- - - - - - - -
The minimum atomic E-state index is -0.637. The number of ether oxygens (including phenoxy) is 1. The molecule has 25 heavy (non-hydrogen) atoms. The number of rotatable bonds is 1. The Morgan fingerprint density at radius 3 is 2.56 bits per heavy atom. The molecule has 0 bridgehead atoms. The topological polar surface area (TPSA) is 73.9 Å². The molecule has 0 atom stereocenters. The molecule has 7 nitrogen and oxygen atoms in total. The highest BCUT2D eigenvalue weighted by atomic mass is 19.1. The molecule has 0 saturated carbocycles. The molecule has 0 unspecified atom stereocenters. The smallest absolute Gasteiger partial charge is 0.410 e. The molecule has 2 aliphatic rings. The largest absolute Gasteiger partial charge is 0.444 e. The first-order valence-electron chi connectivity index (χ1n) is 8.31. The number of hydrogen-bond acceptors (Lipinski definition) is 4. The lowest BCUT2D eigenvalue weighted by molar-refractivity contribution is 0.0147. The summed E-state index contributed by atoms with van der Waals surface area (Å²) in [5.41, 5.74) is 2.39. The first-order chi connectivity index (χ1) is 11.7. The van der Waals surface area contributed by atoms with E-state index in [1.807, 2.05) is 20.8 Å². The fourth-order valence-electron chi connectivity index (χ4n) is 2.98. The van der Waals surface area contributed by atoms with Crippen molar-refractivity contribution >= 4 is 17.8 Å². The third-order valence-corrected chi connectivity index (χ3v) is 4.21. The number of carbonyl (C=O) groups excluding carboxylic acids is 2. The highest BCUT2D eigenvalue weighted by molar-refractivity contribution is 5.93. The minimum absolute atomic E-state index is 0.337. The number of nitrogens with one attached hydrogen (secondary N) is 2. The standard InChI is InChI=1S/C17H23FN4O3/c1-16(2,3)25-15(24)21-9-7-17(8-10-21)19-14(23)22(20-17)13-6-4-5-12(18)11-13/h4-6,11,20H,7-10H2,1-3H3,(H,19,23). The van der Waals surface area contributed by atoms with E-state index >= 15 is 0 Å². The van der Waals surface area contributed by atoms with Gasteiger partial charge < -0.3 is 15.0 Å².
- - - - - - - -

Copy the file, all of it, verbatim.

The minimum atomic E-state index is -0.637. The number of ether oxygens (including phenoxy) is 1. The molecule has 25 heavy (non-hydrogen) atoms. The number of rotatable bonds is 1. The Morgan fingerprint density at radius 3 is 2.56 bits per heavy atom. The molecule has 0 bridgehead atoms. The topological polar surface area (TPSA) is 73.9 Å². The molecule has 0 atom stereocenters. The molecule has 7 nitrogen and oxygen atoms in total. The highest BCUT2D eigenvalue weighted by atomic mass is 19.1. The molecule has 0 saturated carbocycles. The molecule has 0 unspecified atom stereocenters. The smallest absolute Gasteiger partial charge is 0.410 e. The molecule has 2 aliphatic rings. The largest absolute Gasteiger partial charge is 0.444 e. The first-order valence-electron chi connectivity index (χ1n) is 8.31. The number of hydrogen-bond acceptors (Lipinski definition) is 4. The lowest BCUT2D eigenvalue weighted by molar-refractivity contribution is 0.0147. The summed E-state index contributed by atoms with van der Waals surface area (Å²) in [5.41, 5.74) is 2.39. The first-order chi connectivity index (χ1) is 11.7. The van der Waals surface area contributed by atoms with E-state index in [1.807, 2.05) is 20.8 Å². The fourth-order valence-electron chi connectivity index (χ4n) is 2.98. The van der Waals surface area contributed by atoms with Crippen molar-refractivity contribution >= 4 is 17.8 Å². The third-order valence-corrected chi connectivity index (χ3v) is 4.21. The number of carbonyl (C=O) groups excluding carboxylic acids is 2. The highest BCUT2D eigenvalue weighted by molar-refractivity contribution is 5.93. The minimum absolute atomic E-state index is 0.337. The number of nitrogens with one attached hydrogen (secondary N) is 2. The standard InChI is InChI=1S/C17H23FN4O3/c1-16(2,3)25-15(24)21-9-7-17(8-10-21)19-14(23)22(20-17)13-6-4-5-12(18)11-13/h4-6,11,20H,7-10H2,1-3H3,(H,19,23). The van der Waals surface area contributed by atoms with E-state index >= 15 is 0 Å². The van der Waals surface area contributed by atoms with Gasteiger partial charge < -0.3 is 15.0 Å².